Eric Bellinger opened up on his writing process to fans for ‘Eric B for President: Term 3’

Los Angeles-based singer and songwriter Eric Bellinger wants to make everything better. The artist, who has done just about everything under the sun as far as the music industry goes, has collaborated with famous celebrities like Justin Bieber and Usher, opened for Ashanti while singing in an R&B group and, as a solo artist, has released over a dozen recordings to date. Bellinger’s latest project, the next LP, Eric B for the president: term 3, highlights his soft voice, intricate writing styles and unshakeable relationship with his longtime wife. But, perhaps unsurprisingly, that’s not the most remarkable part. Bellinger wrote and assembled much of the album at home live in real time with his fans during quarantine.

“I set up a phone so they could watch,” Bellinger says of the writing process. “The idea was they could say if they liked it, they could say if they hated it, they could send fire emojis – whatever it was, we were together.”

Involving social media in the creative process can be dangerous. It takes confidence to open up to potentially thousands of people at any given time and share in the creative process. Bellinger’s sessions each lasted up to several hours, and he received almost constant feedback from his subscribers. Not everyone is comfortable seeing or demonstrating how sausage is made. But Bellinger is. He is not boastful, not boastful. Instead, he is stable, assured.

“I’m really independent,” he says. “Over time I’ve learned that God and the universe and everything around you leads you to what you’re supposed to do, based on your daily routine. I put my heart into the songs and I don’t don’t care about too much competition.

While Bellinger may not have the massive machinery behind him at his disposal for promotion or hype like some of the world’s most famous musicians, what he does have is an eclectic ear and more. than capable for composition. He also has the right support system: his wife, singer-actress-model La’Myia Janae Good-Bellinger. Together, the two help each other in their careers. Bellinger says that as an R&B singer and performer, it’s often assumed he has to hang out with lots of women to prove an old ideal of manhood. But, instead, he is a one-woman man.

“She’s my better half,” he says. “I look up to her and respect her. I was always trying to make sure I started my career with the best foot forward. Having a woman in the music industry – or any business – is really important for me My music changed and changed as I met her – I wanted to talk about love.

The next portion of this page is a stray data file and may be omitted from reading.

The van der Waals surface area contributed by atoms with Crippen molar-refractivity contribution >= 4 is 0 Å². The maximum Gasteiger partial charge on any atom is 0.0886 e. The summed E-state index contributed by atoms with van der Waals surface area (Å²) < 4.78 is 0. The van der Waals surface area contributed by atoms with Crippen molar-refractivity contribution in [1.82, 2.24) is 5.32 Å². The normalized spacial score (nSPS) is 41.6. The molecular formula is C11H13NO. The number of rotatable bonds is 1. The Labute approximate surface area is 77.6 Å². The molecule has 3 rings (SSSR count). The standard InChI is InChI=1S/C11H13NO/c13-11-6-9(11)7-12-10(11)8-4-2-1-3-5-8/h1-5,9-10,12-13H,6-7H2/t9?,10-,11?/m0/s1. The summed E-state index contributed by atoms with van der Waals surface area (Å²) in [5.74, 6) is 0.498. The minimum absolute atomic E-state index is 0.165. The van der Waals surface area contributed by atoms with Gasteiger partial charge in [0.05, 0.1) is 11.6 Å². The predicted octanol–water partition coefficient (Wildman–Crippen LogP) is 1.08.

Bellinger, who remembers singing in church at the ages of three and four growing up, was inspired at an early age by his grandfather, Bobby Day, who was a songwriter himself- talented and accomplished composer. Day, among many other songs, wrote the hit “Rockin’ Robin,” which was recorded by the Jackson 5. For an aspiring artist like Bellinger, knowing that someone else in their own family tree could get great success was crucial. He even used the song for his own work and intends to resample the track for a future project.

“Knowing my grandfather,” Bellinger says, “always made me feel like I could do it too.”

Although he always enjoyed singing, it wasn’t until the early 2000s after high school that Bellinger started taking music seriously. After high school, he planned to go to college and play football at the University of Southern California. But, due to injury and an opportunity to perform in a new R&B group, Bellinger followed his artistic ambitions. He played in the short-lived band, going on tour and opening for Ashanti for a stint. But this taste for success only pushed him further. Today, he works with big names, helping them grow and accentuate their ambitions.

“I always like working with an artist who knows their vision,” says Bellinger. “Then I can help improve their ideas.

For his own solo work, Bellinger tries to cast a wide net. He says the music he makes is sometimes aimed at young people and sometimes at those at retirement age. Browsing social media, Bellinger says he’s seen people listen to his tracks while cooking, at the gym, dancing and in many other activities. That there are various uses for his songs tickles the artist.

“I may still be looking for some, a new artist in some cases,” Bellinger says. “But the world we’ve built really covers a lot of ground.”

With its upcoming release this week, Bellinger aims to showcase good work while helping raise awareness for voting in the upcoming November election. He wants to remind people – in case they’ve forgotten – how important it is to vote. Likewise, from an entertainment standpoint, customers can cast their spell for Bellinger by playing his music. Of course, the artist hopes that many will. And he hopes they’ll feel in the songs the honesty and raw demonstration of self he puts into his melodies and beats. He hopes fans will see what he loves about music – that every track is a chance to do more.

“It’s about what’s real,” he says. “People don’t care if you’re skinny, short, purple, black, or white. At this point, there’s no bad song. I love how a person can tell a song is trash when she listens to it, but she could go number one the next day.

Scott R. Banks